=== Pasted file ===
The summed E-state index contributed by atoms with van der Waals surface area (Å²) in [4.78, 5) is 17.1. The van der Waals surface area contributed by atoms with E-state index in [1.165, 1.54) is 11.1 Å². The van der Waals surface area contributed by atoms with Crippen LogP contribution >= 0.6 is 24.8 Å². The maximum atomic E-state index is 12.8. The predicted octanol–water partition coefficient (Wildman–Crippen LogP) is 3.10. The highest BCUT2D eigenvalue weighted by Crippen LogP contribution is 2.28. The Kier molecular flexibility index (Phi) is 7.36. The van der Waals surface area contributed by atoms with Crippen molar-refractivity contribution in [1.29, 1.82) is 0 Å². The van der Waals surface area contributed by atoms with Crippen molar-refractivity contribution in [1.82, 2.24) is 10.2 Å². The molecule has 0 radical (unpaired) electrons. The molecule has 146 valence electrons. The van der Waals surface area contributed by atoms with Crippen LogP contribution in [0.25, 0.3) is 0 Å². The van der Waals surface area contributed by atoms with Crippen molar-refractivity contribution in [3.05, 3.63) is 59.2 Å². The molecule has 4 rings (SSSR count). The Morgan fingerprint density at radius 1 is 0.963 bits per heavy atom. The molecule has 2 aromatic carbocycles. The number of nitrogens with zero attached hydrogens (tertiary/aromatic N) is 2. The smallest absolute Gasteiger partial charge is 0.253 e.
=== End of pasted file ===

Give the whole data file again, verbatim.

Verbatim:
The summed E-state index contributed by atoms with van der Waals surface area (Å²) in [4.78, 5) is 17.1. The van der Waals surface area contributed by atoms with E-state index in [1.165, 1.54) is 11.1 Å². The van der Waals surface area contributed by atoms with Crippen LogP contribution >= 0.6 is 24.8 Å². The maximum atomic E-state index is 12.8. The predicted octanol–water partition coefficient (Wildman–Crippen LogP) is 3.10. The highest BCUT2D eigenvalue weighted by Crippen LogP contribution is 2.28. The Kier molecular flexibility index (Phi) is 7.36. The van der Waals surface area contributed by atoms with Crippen molar-refractivity contribution in [1.29, 1.82) is 0 Å². The van der Waals surface area contributed by atoms with Crippen molar-refractivity contribution in [1.82, 2.24) is 10.2 Å². The molecule has 0 radical (unpaired) electrons. The molecule has 146 valence electrons. The van der Waals surface area contributed by atoms with Crippen LogP contribution in [0.25, 0.3) is 0 Å². The van der Waals surface area contributed by atoms with Crippen molar-refractivity contribution in [3.05, 3.63) is 59.2 Å². The molecule has 4 rings (SSSR count). The Morgan fingerprint density at radius 1 is 0.963 bits per heavy atom. The molecule has 2 aromatic carbocycles. The number of nitrogens with zero attached hydrogens (tertiary/aromatic N) is 2. The smallest absolute Gasteiger partial charge is 0.253 e.